A Rocket Propelled Grenade (RPG) defense system according to the present invention includes a sensing screen and an explosive array or defusing net supported in spaced relation from the structure to be protected for collapsing the ogive of an incoming RPG to disable the fusing mechanism. In enhanced embodiments, an airbag armor system is incorporated into the present invention which includes an airbag system having erection columns inflatable within a ballistic penetration resistant envelope. A barrier screen erected in front of the envelope during inflation incorporates the sensing and explosive elements to disable a RPG fusing system by shorting the ogive nose of the round. The columns are sized to provide energy absorption capability for a catch of the RPG or high G deceleration of the round for inerting of secondary fusing. The airbag system is mounted to a support structure such as the roof, window bow or bottom frame of a vehicle for creating a protection area encompassing a door, side or rear of the vehicle. A gas generator is provided for inflation of the erection columns upon receipt of an ignition signal. A sensor system is employed to detect the motion of a projectile and a processing and control system is operably connected to the sensor system and the gas generator for processing signals from the sensor and igniting the gas generator. The control and processing system processes the sensor signal to assess the detected projectile motion to confirm a profile consistent with a RPG. The processor issues the ignition signal upon a positive prediction.

BRIEF DESCRIPTION OF THE DRAWINGS

These and other features and advantages of the present invention will be better understood by reference to the following detailed description when considered in connection with the accompanying drawings wherein:

FIGS. 1A, through 1D depict the sequence of function of one embodiment of the present invention;

FIG. 2 is a control schematic of an embodiment of the present invention;

FIGS. 3 a, 3 b and 3 c depict the sequence of function of another embodiment of the present invention;

FIG. 4 illustrates a plurality of break screen circuits attached to a supporting sheet;

FIG. 5 illustrates a plurality of contact elements attached to a supporting flexible sheet;

FIG. 6 illustrates multiple explosive elements attached to a supporting flexible sheet;

FIG. 7 illustrates a wind pervious screen like assembly comprised of explosive elements, break screen elements, and inert supporting structural elements;

FIG. 8 illustrates a relationship between an optical break screen, explosive elements, and a protected vehicle;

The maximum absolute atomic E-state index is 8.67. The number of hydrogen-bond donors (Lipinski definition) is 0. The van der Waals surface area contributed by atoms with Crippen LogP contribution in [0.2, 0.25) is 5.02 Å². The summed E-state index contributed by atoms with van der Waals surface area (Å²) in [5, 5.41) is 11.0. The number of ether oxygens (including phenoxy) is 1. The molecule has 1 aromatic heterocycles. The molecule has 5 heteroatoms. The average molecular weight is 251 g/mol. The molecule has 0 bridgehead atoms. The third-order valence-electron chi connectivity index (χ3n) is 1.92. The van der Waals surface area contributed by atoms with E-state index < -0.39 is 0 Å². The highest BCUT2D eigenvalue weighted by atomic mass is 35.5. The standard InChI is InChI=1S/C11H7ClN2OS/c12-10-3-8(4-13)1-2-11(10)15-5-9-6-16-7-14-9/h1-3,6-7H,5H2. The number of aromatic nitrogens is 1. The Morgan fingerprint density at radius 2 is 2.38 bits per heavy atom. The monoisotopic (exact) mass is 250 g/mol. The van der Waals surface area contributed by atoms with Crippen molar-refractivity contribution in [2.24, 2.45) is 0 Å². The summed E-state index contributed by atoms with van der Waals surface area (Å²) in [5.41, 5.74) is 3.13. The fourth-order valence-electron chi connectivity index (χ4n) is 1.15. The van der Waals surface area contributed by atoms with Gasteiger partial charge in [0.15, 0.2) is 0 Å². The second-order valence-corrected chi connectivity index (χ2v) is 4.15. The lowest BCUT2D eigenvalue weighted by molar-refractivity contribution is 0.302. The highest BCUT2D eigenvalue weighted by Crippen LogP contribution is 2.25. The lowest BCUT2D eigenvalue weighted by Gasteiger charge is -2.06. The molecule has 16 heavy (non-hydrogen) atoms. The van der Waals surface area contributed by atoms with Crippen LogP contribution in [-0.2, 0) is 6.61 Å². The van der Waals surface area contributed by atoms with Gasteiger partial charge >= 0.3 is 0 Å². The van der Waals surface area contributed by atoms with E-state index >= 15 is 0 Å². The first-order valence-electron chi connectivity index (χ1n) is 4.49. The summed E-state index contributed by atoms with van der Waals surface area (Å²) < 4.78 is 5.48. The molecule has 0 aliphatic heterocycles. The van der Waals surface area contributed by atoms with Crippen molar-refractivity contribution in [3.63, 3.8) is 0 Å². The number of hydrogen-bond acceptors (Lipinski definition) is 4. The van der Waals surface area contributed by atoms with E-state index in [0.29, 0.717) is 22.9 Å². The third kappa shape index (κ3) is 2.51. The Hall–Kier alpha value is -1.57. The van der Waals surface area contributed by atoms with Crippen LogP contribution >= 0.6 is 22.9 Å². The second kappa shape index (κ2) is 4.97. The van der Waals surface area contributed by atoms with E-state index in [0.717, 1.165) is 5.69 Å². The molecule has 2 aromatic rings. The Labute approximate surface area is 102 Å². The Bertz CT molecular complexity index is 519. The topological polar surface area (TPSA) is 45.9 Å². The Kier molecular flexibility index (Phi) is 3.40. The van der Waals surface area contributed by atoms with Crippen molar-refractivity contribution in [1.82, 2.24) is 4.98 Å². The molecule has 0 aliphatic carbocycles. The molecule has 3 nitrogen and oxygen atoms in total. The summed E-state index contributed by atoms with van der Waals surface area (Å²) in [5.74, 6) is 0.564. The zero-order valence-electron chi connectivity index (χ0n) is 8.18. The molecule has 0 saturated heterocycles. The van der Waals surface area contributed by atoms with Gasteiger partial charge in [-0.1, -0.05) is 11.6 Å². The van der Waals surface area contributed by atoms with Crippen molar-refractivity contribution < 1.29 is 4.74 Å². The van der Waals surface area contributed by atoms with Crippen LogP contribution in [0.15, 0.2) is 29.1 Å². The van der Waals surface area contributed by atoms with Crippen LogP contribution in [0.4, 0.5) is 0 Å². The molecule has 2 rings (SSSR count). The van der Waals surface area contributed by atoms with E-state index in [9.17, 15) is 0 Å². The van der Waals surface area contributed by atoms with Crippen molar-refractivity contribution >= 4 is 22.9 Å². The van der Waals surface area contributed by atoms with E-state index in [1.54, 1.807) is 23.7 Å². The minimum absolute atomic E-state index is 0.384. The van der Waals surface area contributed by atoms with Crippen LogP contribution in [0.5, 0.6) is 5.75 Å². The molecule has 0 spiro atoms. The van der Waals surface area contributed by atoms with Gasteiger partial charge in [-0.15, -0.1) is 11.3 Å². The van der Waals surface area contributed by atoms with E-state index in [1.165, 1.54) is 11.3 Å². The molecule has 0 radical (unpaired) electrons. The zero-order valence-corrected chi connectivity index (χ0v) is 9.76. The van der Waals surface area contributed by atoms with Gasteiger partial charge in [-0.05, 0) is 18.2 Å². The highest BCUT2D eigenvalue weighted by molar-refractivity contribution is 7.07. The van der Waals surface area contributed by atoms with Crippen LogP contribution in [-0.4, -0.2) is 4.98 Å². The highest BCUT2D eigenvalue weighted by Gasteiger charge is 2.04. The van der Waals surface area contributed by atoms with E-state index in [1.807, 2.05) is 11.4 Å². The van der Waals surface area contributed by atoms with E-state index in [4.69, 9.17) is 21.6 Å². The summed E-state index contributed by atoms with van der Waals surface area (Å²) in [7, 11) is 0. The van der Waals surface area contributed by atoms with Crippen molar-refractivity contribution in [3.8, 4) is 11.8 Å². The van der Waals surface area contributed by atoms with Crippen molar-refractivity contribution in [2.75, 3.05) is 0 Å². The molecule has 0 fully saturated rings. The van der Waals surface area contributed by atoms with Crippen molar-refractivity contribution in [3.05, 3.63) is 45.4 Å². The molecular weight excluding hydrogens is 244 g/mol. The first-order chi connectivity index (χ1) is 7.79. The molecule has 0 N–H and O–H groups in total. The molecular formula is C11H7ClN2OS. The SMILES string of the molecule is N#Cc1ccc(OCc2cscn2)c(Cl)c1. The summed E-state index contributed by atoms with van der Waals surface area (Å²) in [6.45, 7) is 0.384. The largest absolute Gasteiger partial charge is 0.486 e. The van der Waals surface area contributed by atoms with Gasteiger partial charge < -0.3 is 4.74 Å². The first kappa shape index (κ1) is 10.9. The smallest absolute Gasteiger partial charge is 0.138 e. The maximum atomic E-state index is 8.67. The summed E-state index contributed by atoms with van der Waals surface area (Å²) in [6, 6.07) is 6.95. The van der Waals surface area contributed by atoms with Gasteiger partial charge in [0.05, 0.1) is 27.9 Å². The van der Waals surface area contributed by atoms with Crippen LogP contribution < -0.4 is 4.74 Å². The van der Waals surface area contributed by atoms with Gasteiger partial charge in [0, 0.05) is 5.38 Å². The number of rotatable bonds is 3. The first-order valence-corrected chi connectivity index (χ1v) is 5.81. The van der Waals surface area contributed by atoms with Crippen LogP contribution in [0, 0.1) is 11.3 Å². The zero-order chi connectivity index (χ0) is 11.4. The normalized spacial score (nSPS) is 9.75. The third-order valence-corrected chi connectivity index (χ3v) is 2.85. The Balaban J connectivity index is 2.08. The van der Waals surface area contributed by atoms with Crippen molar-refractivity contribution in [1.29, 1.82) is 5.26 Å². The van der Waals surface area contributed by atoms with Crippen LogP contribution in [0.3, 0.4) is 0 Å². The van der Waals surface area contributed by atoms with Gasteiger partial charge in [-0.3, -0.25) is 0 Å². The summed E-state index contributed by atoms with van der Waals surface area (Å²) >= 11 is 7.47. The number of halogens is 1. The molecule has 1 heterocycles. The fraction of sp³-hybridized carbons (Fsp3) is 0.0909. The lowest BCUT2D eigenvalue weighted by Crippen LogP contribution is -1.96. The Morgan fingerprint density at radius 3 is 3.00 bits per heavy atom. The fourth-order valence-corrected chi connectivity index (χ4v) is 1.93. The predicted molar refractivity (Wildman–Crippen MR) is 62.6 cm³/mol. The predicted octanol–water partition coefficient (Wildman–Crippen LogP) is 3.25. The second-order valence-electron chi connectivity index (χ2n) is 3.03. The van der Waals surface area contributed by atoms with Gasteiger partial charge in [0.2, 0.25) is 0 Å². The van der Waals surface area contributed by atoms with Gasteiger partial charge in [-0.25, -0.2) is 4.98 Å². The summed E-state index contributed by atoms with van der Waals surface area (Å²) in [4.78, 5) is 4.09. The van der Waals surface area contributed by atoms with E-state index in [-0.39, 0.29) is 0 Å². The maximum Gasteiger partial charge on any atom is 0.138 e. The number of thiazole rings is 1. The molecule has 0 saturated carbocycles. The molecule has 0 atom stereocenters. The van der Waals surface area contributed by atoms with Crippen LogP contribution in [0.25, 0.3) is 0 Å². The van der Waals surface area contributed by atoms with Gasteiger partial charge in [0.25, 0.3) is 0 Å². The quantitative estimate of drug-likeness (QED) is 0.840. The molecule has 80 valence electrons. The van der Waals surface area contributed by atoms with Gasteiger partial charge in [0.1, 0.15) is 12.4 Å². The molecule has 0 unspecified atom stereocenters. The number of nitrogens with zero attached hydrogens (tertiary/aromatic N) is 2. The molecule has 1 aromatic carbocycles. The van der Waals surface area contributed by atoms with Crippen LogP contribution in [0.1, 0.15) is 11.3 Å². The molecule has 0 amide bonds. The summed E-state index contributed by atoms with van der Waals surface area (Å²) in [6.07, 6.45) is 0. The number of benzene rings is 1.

FIG. 9 illustrates an arrangement of inflatable armor and an explosive array in conjunction with a fuel truck protected in accordance with one aspect of an embodiment of this invention;

FIG. 10 illustrates an array of explosive elements surrounding a vehicle protected in accordance with one aspect of an embodiment of this invention;

FIG. 11 a depicts an array of discrete nonlinear explosive charges positioned at a stand off from a protected vehicle;

FIG. 11 b depicts a radial plane shaped charge explosive mounted to a stand off;

FIG. 11 c depicts a conical focus shaped charge explosive mounted to a stand off;

FIG. 12 a depicts an explosive charge mounted to a stand off and further incorporating a flexible whisker direct impact avoidance means;

FIG. 12 b illustrates the intended interaction of an RPG with the explosive charge of FIG. 12 a;

FIG. 12 c illustrates the geometry of a direct impact of an RPG with a stand off mounted explosive charge which lacks an impact avoidance whisker;

FIG. 13 a illustrates the relationship between an arrangement of linear symmetric in two planes shaped charges and an incoming RPG;

FIG. 13 b illustrates the relationship between an arrangement of linear symmetric in one plane shaped charges and in incoming RPG;

FIG. 13 c illustrates an alternative embodiment of the linear shaped charges of in an array;

FIG. 13 d illustrates an arrangement of the shaped charges of FIG. 13 c to provide planes of the emitted jet at less than 180°;

FIG. 14 illustrates a defensive arrangement of launchable shaped charges in conjunction with an incoming RPG;

FIG. 15 is a block diagram of the components of an exemplary airbag armor system employing the present invention;

FIG. 16 a is a top section view of a first embodiment of the airbag multiple erection columns and anti-ballistic fabric envelope;

FIGS. 16 b and 16 c show an alternate embodiment of the airbag erection column and bag with a detonation net arrangement;

FIG. 17 a is a side view of a M1025/1026 HMMWV showing the placement of the elements of a system employing the present invention for downward erection of the airbag system;

FIG. 17 b is a front view of the HMMWV of FIG. 17 a with the airbag armor system deployed;

FIG. 17 c is a side view of a M1025/1026 HMMWV showing an alternative placement of the elements of a system employing the present invention for multidirectional erection of the airbag system;

FIG. 17 d is a side view of a M1025/1026 HMMWV showing an alternative placement of the elements of a system as shown in FIG. 17 c with the airbag system deployed;

FIG. 17 e is a front view of the system as shown in FIG. 18 d;

FIG. 18 is a partial side sectional detail view of the gas generator and gas bag configuration and container;

FIG. 19 is a flow chart of the detection and deployment as directed by the processing and control system;

FIGS. 20 a-i show the sequence of RPG capture by the airbag of a system employing the present invention;